The Trial met its enrollment goal of 180 patients. 68 of the 90 (75%) of the patients intended to be treated with ECMO were actually treated with ECMO. Survival of patients allocated to the ECMO group (i.e. referred for consideration for treatment with ECMO) was significantly higher than patients allocated to the conventional ventilation group (63% vs 47%, p=0.03). The referral to ECMO group gained 0.03 QALY compared to the conventional ventilation group at the 6-month follow-up. The referral to ECMO group had longer lengths of stay and higher costs.[58]

No standardized treatment protocol for the conventional ventilation group is the main limitation of the CESAR study.[58][60] The trial authors note that this occurred due to the inability of enrolling sites to agree on a protocol.[58] This resulted in control patients not receiving lung protective ventilation[58][61] which is known to improve mortality in ARDS patients.[62]

The authors conclude that referral of patients with severe, potentially reversible respiratory failure to an ECMO center can significantly improve 6-month, severe disability free survival.[58] The CESAR trial results do provide a direct survival comparison for treatment with ECMO versus conventional mechanical ventilation alone since only 75% of the ECMO group were actually treated with ECMO.[61]

EOLIA Trial (2018)[edit]

The ECMO to Rescue Lung Injury in Severe ARDS (EOLIA) Trial[59] was designed to evaluate the effects of early ECMO initiation compared to continued standard of care (conventional mechanical ventilation) in severe ARDS patients. Mortality at 60 days was the primary endpoint. The calculated sample size was 331 patients with an intent to show a 20% reduction in absolute mortality in the ECMO group. The main secondary endpoint was treatment failure – cross-over to ECMO due to refractory hypoxemia or death in the control group and death in the ECMO group.

Following the fourth planned interim analysis the trial was ended due to futility. A total of 249 patients were enrolled at study termination. Thirty-five control group patients (28%) required emergency cross-over to ECMO. Results of EOLIA demonstrated no significant difference in 60-day mortality between the ECMO group and the control group (35% vs 46%, respectively).[59] The interpretation of this result however is complicated by the cross-over patients.[63] The secondary endpoint, treatment failure, demonstrated a relative risk of 0.62 (p<0.001) in favor of the ECMO group. Results of the secondary endpoint should be interpreted cautiously due to the primary end point results. With respect to safety, the ECMO group had significantly higher rates of severe thrombocytopenia and bleeding requiring transfusion, but lower rates of ischemic stroke.[59]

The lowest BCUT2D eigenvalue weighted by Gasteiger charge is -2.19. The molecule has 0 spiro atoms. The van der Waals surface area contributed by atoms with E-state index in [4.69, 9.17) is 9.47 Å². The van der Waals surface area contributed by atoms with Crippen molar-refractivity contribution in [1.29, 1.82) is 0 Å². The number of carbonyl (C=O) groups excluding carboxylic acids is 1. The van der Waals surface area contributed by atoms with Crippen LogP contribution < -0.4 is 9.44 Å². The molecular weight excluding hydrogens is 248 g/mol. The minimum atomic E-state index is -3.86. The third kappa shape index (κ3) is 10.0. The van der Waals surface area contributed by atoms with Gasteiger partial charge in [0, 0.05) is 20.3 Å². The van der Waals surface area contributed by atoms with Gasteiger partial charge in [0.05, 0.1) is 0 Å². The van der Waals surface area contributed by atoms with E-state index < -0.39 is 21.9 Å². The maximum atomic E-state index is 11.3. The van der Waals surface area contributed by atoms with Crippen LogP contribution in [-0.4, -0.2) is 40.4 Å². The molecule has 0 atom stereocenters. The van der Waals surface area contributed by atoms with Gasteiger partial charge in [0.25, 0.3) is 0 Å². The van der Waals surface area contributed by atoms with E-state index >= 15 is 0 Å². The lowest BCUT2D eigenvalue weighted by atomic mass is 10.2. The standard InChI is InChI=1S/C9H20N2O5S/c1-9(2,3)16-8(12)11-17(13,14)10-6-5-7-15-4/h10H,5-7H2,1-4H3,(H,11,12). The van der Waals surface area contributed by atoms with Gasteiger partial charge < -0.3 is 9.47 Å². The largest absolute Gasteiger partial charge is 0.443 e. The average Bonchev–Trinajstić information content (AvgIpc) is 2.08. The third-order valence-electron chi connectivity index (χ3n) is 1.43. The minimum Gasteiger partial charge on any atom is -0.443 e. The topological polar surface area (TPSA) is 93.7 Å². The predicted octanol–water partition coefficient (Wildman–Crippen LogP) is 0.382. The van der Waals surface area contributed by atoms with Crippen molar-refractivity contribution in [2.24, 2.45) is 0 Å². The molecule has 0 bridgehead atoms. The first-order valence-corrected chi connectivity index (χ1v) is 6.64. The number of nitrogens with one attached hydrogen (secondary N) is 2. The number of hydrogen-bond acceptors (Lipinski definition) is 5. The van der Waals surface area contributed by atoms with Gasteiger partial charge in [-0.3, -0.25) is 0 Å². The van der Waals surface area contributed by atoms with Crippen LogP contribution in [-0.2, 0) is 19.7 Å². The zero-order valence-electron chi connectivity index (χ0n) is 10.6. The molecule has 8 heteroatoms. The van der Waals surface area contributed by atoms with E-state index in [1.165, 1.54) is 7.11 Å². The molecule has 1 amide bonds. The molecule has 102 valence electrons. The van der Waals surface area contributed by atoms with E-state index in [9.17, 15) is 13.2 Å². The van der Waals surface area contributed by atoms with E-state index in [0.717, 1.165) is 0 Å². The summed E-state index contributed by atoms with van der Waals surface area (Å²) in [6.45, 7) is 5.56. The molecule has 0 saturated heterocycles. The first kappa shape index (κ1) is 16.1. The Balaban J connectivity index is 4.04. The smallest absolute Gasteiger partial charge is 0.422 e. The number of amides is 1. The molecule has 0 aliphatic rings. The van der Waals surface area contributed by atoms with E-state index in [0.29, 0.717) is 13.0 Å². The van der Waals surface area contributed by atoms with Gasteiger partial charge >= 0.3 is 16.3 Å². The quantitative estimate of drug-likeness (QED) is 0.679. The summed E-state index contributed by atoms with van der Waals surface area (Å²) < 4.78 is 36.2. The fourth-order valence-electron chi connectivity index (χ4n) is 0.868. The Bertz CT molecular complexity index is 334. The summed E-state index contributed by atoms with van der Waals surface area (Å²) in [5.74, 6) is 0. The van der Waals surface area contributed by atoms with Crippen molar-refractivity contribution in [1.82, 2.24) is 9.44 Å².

The primary limitation to the EOLIA Trial was that it was underpowered. For EOLIA to have been properly powered to detect significance of an 11% reduction in mortality a total of 624 patients would need to have been enrolled. Such a trial would take 9 years based on the EOLIA recruitment rates and is likely not feasible.[60]

The main conclusion the study authors drew from these results is that early ECMO initiation in severe ARDS patients does not provide a mortality benefit compared to continued standard of care treatment.[59] Subsequent editorials by key opinion leaders suggest that the practical implication is that ECMO may improve mortality if used as a rescue therapy for patients failing conventional ARDS therapies.[63][64]